As of now, Food Innopolis compromises 32 food-related companies, 60 percent of those companies are Japanese entities and according to Dr. Atchaka Sibunruang (Minister of Science and Technology), more business entities from Europe and China are planning to participate in the Food Innopolis project in the near future.

Exceptional incentives from the BOI for those business entities will be granted tax holidays like 0 percent corporate tax up to ten years, exemptions from import duty and weighted tax deductions for Research and Development expenses (up to 300 percent).

Thailand is a leading supplier of a huge variety of commodities and products globally which includes rice, cassava, rubber, seafood, sugar, frozen food, poultry meat, ready-to-eat foods and processed fruits and vegetables.

Thailand is a regional and international food manufacturer and processor, especially for prawns and tuna. The Thai Union Group is the biggest and the largest processor of seafood products and commodities in the world. Thailand is home to one of the major and biggest agro-business conglomerates, the Charoen Pokphand Group (CP), which has massive investments and production in 20 or more countries around the globe. Other Thai agro-business conglomerates are looking at expansion and diversification globally.

The country’s tourism and hospitality sector, featuring mostly the domestic and MNC hotel and restaurant chains, required substantial volumes of imported food products and related commodities. The food and beverage manufacturing sector also sources products worldwide and uses ingredients from Australia, which includes food additives, dairy products, cereals, and flavourings.

International cuisine has become gradually popular among people of Thailand. Imported food items needed to meet the demands of the foodservice industry include:

  • smoked salmon and seafood
  • fresh fruit and vegetables
  • grain and cereal products
  • Japanese-style delicacies
  • 100 percent fruit juice and drinks
  • jams and spreads
  • chocolate and confectionery
  • pasta
  • salted snacks
  • dairy products and milk powder
  • ready-to-eat meals
  • meat and meat by-products.

Thailand is stepping up to strengthen food supply with a generous investment program designed to cultivate innovation-driven projects. “Thailand 4.0” economic model offers generous incentives and tax exemptions to high tech companies that set up advanced manufacturing facilities in the country — including agro-processing and food for the future.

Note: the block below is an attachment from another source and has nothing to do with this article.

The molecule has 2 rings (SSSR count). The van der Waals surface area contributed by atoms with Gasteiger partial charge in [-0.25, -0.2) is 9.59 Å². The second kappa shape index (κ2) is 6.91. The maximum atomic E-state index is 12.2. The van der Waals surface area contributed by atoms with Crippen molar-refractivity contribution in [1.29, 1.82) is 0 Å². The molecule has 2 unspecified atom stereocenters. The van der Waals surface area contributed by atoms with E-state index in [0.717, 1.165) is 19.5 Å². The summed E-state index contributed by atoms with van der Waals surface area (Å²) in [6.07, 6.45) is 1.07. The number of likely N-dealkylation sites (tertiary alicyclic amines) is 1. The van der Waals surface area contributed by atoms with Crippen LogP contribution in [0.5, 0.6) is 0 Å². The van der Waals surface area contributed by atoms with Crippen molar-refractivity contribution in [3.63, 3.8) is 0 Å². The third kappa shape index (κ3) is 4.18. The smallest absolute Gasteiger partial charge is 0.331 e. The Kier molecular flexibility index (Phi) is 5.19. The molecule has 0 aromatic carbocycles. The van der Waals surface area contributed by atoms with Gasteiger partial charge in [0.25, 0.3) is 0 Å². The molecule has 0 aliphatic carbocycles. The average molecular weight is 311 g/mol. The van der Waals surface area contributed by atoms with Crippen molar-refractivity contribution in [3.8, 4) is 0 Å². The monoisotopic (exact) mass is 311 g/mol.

The government of Thailand is also staunch at its position to push the prospects of Thailand becoming the largest exporter of halal food in the world.

Thailand yearly exports the halal products to markets of more than 57 countries totaling to US$5 billion, making Thailand the world’s fifth-biggest exporter of halal food. The Halal Science Center is recognized globally as a first of its kind halal global science agency and is also trying in developing an internationally recognized standard for Halal certification.

The primary role of this center is to emphasize on upliftment and standardization of high-standard quality of the Thai Halal Foods as per Islamic law and Codex Standard. The center is also engaged in standardizing Halal certification with countries of ASEAN such as Indonesia and Malaysia. At present each countries have their own method and logo for granting Halal certification, and it could be confusing for tourists and travelers crossing borders in the ASEAN countries.

In Asia, Thailand is the only net food exporter and would want to be in this rewarding position. The country is already facing stiff competition from other nations such as India and Vietnam in shrimp and rice, China in vegetables and fruits, Brazil in chicken and Malaysia in halal food. If Thailand wishes to build on its markets both globally and domestically, it needs to live up to the highest quality standards that are set specifically by the big export markets like the United States, the Japan and EU (European Union). The buoyancy of its domestic market also offers fantastic opportunities with massive growth sectors such as liquid products (including fruit juices, soft drinks, beer). As the lifestyles in Thailand change quickly towards the requirement for ease and more convenience in the preparation of food, there is specifically growth prospects in the areas of convenience and fast food, canning, snack foods, retail level bakeries and confectionary dairy products.

Hence, Thailand has not just made a mark in the food sector and while preserving its authority and control in large export markets such as the US and EU, Thailand is strategically and carefully making inroads into the markets like Russia, India and China.

Furthermore, recent indications are that the country is likely to get into a FTA (free trade agreement) with India in the near future. Thailand is also working with several countries in addressing the issues of non-tariff barriers to trade for promoting exports. Thailand has therefore developed a robust foothold in the food market credit and also equipped itself for facing a future which would be fiercely competitive.